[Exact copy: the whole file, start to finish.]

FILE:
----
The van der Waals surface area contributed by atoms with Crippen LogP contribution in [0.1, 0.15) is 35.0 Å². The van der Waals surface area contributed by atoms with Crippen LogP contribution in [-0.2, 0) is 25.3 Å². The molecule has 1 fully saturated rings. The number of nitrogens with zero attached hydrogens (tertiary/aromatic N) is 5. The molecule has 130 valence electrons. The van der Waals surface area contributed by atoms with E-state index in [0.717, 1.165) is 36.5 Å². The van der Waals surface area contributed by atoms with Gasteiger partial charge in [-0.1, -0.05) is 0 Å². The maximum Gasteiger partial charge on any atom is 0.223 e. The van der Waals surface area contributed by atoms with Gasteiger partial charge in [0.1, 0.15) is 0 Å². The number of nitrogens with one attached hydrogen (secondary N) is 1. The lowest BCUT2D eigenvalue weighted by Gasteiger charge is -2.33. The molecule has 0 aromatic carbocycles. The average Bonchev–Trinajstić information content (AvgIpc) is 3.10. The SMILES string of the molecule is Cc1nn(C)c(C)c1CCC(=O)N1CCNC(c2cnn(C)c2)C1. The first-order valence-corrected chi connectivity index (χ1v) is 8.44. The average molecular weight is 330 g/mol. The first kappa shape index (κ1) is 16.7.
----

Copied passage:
The van der Waals surface area contributed by atoms with Crippen LogP contribution in [0.1, 0.15) is 35.0 Å². The van der Waals surface area contributed by atoms with Crippen LogP contribution in [-0.2, 0) is 25.3 Å². The molecule has 1 fully saturated rings. The number of nitrogens with zero attached hydrogens (tertiary/aromatic N) is 5. The molecule has 130 valence electrons. The van der Waals surface area contributed by atoms with E-state index in [0.717, 1.165) is 36.5 Å². The van der Waals surface area contributed by atoms with Gasteiger partial charge in [-0.1, -0.05) is 0 Å². The maximum Gasteiger partial charge on any atom is 0.223 e. The van der Waals surface area contributed by atoms with Gasteiger partial charge in [0.1, 0.15) is 0 Å². The number of nitrogens with one attached hydrogen (secondary N) is 1. The lowest BCUT2D eigenvalue weighted by Gasteiger charge is -2.33. The molecule has 0 aromatic carbocycles. The average Bonchev–Trinajstić information content (AvgIpc) is 3.10. The SMILES string of the molecule is Cc1nn(C)c(C)c1CCC(=O)N1CCNC(c2cnn(C)c2)C1. The first-order valence-corrected chi connectivity index (χ1v) is 8.44. The average molecular weight is 330 g/mol. The first kappa shape index (κ1) is 16.7.